TIY-Durham/2016-SPRING-FEE

语言:

git: https://github.com/TIY-Durham/2016-SPRING-FEE

2016年春季在北卡罗来纳州达勒姆的铁场进行前端工程类库
Class Repository for Front End Engineering in Spring 2016 at The Iron Yard in Durham, NC
README.md (中文)

您好,欢迎来到前端工程!

恭喜您入选2016年春季铁人队,并欢迎上课。这是一个激烈的计划,凯莉和我真的很期待亲自见到你们,并在即将到来的12周内更好地了解你们。我们也非常高兴能够教导和指导大家,看看你将要建立什么样的精彩内容,以及你将在课堂上完成任务和项目的有趣方式。

关于班级

如果你是那种想要在你离开之前知道你要去哪里的人,那么你可能首先要阅读课程大纲,其中列出了课程的基本路线图。故意隐瞒细节,因为课程和材料的节奏非常依赖于你,学生。

这是一个冷酷的现实,你们许多人已经从自己的经验中意识到:从观看视频和回答问题来学习编程等技术技能非常困难。还有一个额外的现实:在很短的时间内也很困难。等等,什么?这不就是你要来找我们的吗?嗯......是的,但没有。

学习 - 实用技能的高效获取 - 慢慢适应和突然出现,但是对技能的实践和发展的高度集中关注时期可以让你取得巨大的进步。这就是:一个高度集中的紧张,沉浸式活动时期。令人兴奋,令人筋疲力尽(甚至对我们的教练来说),并赋予他们权力。但是,为了获得最大的成功,您需要为这种体验做好准备。

我假设你已经知道了......

  • ...如何使用你的Mac。 - 您可以轻松查找文件,浏览文件夹,删除内容,安装和打开程序,以及使用这些程序执行相应的操作。如果这没有描述您,请从“返回基础”开始。
  • ...如何使用浏览器(如Google Chrome)。 - 您可以浏览网页和网站,使用Google或类似网站进行搜索,并在互联网上填写表单。毕竟你还怎么申请这门课呢?
  • ......如何进行有意义的,富有成效的研究。 - 鉴于您不熟悉的主题,您可以使用自己喜欢的搜索引擎,库或同行网络来发现有关该主题的准确信息。您甚至可以进行元研究 - 研究 - 研究某个主题,找出其他人正在寻找的内容,并发现您自己问题的有效性。
  • ......如何列举问题和解决方案的步骤。 - 提出问题,您可以 - 以不同程度的细节和成功 - 生成描述问题的步骤列表和几个可能的解决方案。如果你把这些步骤交给另一个合理的人,那个人可能会跟着他们来完成解决方案。
  • ...如何按照一系列步骤重现问题或解决方案。 - 给定一系列步骤,您可以认真遵循它们并认真完成,产生类似的结果。这体现在许多不同的领域:烘焙(不仅仅是烹饪),机械修复,工艺(比艺术更多),农业或园艺。
  • ...如何读写基本的HTML和CSS。 - 给定明确的方向,您可以以60%或更高的精度再现给定的设计。关于你被告知使用X或做Y的原因可能还有很多问题,但你知道“标签”是什么意思以及如何将“样式”应用于其中。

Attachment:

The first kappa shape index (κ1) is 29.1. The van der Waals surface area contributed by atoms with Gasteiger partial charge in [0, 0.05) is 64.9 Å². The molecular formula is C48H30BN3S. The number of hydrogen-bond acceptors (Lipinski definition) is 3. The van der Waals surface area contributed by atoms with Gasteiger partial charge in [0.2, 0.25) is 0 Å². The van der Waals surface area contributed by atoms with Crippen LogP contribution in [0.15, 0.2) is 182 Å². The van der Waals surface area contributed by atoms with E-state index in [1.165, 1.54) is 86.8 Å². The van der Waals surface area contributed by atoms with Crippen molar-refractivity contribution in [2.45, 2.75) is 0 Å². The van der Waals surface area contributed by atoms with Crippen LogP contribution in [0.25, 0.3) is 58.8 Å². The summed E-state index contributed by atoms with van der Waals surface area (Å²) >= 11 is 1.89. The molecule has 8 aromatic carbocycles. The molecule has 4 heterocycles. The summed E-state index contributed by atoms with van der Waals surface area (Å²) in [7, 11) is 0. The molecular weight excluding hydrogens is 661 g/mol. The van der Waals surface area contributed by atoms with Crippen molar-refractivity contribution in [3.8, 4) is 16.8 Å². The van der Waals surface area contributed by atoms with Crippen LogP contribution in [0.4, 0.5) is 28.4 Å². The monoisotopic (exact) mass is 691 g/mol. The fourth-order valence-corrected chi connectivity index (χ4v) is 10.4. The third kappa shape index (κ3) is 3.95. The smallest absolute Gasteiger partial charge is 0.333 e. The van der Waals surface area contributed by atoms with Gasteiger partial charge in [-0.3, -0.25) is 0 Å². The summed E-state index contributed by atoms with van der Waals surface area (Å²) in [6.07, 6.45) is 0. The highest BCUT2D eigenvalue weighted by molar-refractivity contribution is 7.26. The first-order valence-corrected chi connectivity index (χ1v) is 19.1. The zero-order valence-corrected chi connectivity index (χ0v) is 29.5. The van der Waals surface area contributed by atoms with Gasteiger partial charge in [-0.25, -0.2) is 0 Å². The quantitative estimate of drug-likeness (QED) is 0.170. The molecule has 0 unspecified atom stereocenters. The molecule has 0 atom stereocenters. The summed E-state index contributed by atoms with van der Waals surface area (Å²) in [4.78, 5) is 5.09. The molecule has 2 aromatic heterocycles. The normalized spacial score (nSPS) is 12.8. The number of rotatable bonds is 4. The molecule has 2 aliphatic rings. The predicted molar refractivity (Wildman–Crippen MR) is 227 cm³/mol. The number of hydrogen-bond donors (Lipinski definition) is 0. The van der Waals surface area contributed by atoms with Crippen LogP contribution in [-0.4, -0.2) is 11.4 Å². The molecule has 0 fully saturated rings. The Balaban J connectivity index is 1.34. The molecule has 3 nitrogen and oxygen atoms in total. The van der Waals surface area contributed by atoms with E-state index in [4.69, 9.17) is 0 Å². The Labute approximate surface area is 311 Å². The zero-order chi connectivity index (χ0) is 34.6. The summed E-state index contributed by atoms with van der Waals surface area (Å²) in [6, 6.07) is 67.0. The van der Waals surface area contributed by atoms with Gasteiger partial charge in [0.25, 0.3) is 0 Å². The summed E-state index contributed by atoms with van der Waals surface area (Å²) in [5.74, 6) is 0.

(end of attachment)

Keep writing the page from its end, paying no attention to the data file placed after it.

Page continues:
如果这些技能中的任何一项对你来说都很困难,那并不意味着你将成为一个可怕的开发者。这些不是成为一名成功的开发人员的先决条件,只是像这个快节奏的环境中的潜在限制。如果此列表中的某些内容让您感到害怕,请询问我们。我们有可能使用一些资源来快速掌握这些主题中的一个或多个。

灌注泵

为了在这个(或任何)课程中取得最大的成功,你的大脑需要初步了解我们将在课堂上(非常快速地)涵盖的术语和概念。你不需要很多 - 最少20个小时,但也许100个小时左右是最佳的 - 你不需要多年的经验 - 课前30到90天就足够了。

作为第一步,完成我们的准备工作任务:00 - Ready Player One。这可以作为您在学习过程中个人所在位置的初步衡量标准,并为您提供在第1天成功所需的初始曝光度。请不要将此(或任何)任务视为游戏级别进行殴打;您的目标不仅仅是完成作业一次,而是通过熟悉材料来实现学习目标。

日常生活

课程开始后,您将使用类似的流程提交作业并展示进度。每个作业将作为README.md文件在适当编号的文件夹中提供,我们在课堂上一起制作的任何代码都将放在该文件夹旁边。您将负责在此回购中打开一个问题并包含指向您的工作的链接以供审核。有关该过程的详细信息,请参阅Wiki中的关于分配。

本文使用googletrans自动翻译,仅供参考, 原文来自github.com

en_README.md

Hello and welcome to Front End Engineering!

Congratulations on being selected for the Spring 2016 cohort of The Iron Yard, and welcome to the class. This is an intense program, and Kelly and I are really looking forward to meeting each of you in person and getting to know you better over the course of the upcoming 12 weeks. We're also really excited about teaching and mentoring you all, seeing what awesome things you'll build and what interesting ways you'll approach the assignments and projects in the class.